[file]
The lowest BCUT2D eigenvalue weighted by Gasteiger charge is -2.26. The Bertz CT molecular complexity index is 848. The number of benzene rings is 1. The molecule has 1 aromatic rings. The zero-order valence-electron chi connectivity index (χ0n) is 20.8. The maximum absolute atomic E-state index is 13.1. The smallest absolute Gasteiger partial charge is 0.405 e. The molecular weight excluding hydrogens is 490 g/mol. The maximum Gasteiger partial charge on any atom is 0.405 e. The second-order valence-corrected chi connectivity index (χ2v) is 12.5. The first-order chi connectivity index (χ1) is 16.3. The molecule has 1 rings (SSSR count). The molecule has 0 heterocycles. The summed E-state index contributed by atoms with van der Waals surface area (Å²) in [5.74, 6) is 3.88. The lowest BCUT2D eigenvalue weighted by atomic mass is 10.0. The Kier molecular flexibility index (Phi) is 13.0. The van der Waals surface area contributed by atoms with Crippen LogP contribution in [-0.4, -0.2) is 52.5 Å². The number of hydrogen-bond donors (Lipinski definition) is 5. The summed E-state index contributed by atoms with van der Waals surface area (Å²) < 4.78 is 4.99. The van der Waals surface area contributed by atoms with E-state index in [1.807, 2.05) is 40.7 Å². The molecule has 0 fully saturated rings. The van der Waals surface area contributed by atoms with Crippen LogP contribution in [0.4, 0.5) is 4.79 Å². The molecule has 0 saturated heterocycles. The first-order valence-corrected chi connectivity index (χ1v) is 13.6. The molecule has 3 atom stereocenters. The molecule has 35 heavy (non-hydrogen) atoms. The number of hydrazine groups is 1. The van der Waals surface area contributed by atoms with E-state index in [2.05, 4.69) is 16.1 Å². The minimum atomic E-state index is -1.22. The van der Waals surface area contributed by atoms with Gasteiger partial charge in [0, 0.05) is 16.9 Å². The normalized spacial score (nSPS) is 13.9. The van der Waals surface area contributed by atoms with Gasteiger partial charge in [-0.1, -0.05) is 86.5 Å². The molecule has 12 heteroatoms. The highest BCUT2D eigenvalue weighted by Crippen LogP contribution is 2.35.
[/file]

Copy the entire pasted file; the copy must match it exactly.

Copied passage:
The lowest BCUT2D eigenvalue weighted by Gasteiger charge is -2.26. The Bertz CT molecular complexity index is 848. The number of benzene rings is 1. The molecule has 1 aromatic rings. The zero-order valence-electron chi connectivity index (χ0n) is 20.8. The maximum absolute atomic E-state index is 13.1. The smallest absolute Gasteiger partial charge is 0.405 e. The molecular weight excluding hydrogens is 490 g/mol. The maximum Gasteiger partial charge on any atom is 0.405 e. The second-order valence-corrected chi connectivity index (χ2v) is 12.5. The first-order chi connectivity index (χ1) is 16.3. The molecule has 1 rings (SSSR count). The molecule has 0 heterocycles. The summed E-state index contributed by atoms with van der Waals surface area (Å²) in [5.74, 6) is 3.88. The lowest BCUT2D eigenvalue weighted by atomic mass is 10.0. The Kier molecular flexibility index (Phi) is 13.0. The van der Waals surface area contributed by atoms with Crippen LogP contribution in [-0.4, -0.2) is 52.5 Å². The number of hydrogen-bond donors (Lipinski definition) is 5. The summed E-state index contributed by atoms with van der Waals surface area (Å²) < 4.78 is 4.99. The van der Waals surface area contributed by atoms with E-state index in [1.807, 2.05) is 40.7 Å². The molecule has 0 fully saturated rings. The van der Waals surface area contributed by atoms with Crippen LogP contribution in [0.4, 0.5) is 4.79 Å². The molecule has 0 saturated heterocycles. The first-order valence-corrected chi connectivity index (χ1v) is 13.6. The molecule has 3 atom stereocenters. The molecule has 35 heavy (non-hydrogen) atoms. The number of hydrazine groups is 1. The van der Waals surface area contributed by atoms with E-state index in [2.05, 4.69) is 16.1 Å². The minimum atomic E-state index is -1.22. The van der Waals surface area contributed by atoms with Gasteiger partial charge in [0, 0.05) is 16.9 Å². The normalized spacial score (nSPS) is 13.9. The van der Waals surface area contributed by atoms with Gasteiger partial charge in [-0.1, -0.05) is 86.5 Å². The molecule has 12 heteroatoms. The highest BCUT2D eigenvalue weighted by Crippen LogP contribution is 2.35.